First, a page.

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People who experience an autism-specific form of anxiety also tend to have an unusually small amygdala, a brain region associated with emotion processing and fear, according to a new unpublished study. The finding supports the theory that some autistic people have a distinct form of anxiety, the researchers say.
The researchers presented the result virtually today at the 2021 International Society for Autism Research annual meeting. (Links to abstracts may work only for registered conference attendees.)
Anxiety is common among autistic people, and researchers have documented a form of it that occurs specifically in autism. Typical social anxiety, for example, involves a fear of rejection or judgment in social situations, but autistic people may be anxious in social settings for different reasons. Unlike non-autistic people, they may also worry about losing access to a special interest or encountering a disruption to their routine.
Such fears may not appear on commonly used anxiety screening measures, says study investigator Derek Andrews, a postdoctoral researcher at the University of California, Davis MIND Institute under the mentorship of Christine Wu Nordahl and David Amaral.
“It opens up a lot of questions,” Andrews says. “These anxieties are related to autism, but there’s some interaction that’s resulting in differences in the brain as well.”
The researchers used magnetic resonance imaging to scan the brains of 75 autistic and 55 non-autistic children up to four times from ages 2 to 12. They also evaluated the children for autism and asked the parents to fill out surveys about their children’s anxiety, which included questions about worries specific to autistic people.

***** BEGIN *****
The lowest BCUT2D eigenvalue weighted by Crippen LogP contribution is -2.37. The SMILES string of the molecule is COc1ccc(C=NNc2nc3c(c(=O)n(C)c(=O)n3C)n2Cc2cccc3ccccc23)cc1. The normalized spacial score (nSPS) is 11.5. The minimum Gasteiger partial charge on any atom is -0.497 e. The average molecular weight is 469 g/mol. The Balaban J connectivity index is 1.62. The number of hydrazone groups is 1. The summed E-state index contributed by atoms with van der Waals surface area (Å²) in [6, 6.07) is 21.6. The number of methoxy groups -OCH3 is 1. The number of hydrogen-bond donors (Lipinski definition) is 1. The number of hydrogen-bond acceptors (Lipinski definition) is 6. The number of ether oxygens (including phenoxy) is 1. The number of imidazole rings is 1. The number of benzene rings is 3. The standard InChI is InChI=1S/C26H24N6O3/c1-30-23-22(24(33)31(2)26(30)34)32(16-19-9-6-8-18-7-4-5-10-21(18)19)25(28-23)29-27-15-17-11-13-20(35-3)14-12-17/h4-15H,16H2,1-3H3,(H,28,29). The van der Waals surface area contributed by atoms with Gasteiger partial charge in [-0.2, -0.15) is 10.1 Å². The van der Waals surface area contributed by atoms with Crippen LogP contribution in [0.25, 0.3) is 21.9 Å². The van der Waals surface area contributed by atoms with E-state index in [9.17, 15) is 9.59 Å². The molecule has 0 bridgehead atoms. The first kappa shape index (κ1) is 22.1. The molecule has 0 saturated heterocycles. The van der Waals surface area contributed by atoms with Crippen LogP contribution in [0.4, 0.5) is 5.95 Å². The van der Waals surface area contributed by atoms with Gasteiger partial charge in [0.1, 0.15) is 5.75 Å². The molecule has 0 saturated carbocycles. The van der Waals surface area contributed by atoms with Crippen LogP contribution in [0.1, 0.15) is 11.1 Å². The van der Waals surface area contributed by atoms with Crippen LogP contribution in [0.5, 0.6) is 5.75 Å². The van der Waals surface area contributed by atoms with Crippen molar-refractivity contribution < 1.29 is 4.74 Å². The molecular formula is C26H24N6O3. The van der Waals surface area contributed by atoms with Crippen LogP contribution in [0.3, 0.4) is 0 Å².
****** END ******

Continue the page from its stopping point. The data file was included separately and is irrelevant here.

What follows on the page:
Nearly half of the autistic children had ‘traditional’ or ‘distinct’ anxiety, or both; none of the non-autistic children included in the analysis had anxiety.
In autistic children with the distinct form of anxiety, the amygdala grew more slowly and was smaller than that of all the other children. But autistic children without such anxiety had a larger amygdala than non-autistic children.
The findings could help explain why some previous studies on the amygdala and autism have been contradictory. The distinct form of anxiety could be an unaccounted-for confounding factor, Andrews says.
The work also confirms that autism-specific anxiety exists, suggesting it could be targeted with interventions, he says, which is particularly important given the extraordinary circumstances of the past year.
“It’s a real challenge,” Andrews says. “In the current state of the world, anxiety is really salient, and so we’d really like to just be able to make some progress in this area for these kids.”
Future work should examine anxiety’s link to other regions of the brain that interact with the amygdala, he says. The group previously found that young autistic children with behavioral problems tend to have a larger amygdala.
Read more reports from the 2021 International Society for Autism Research annual meeting.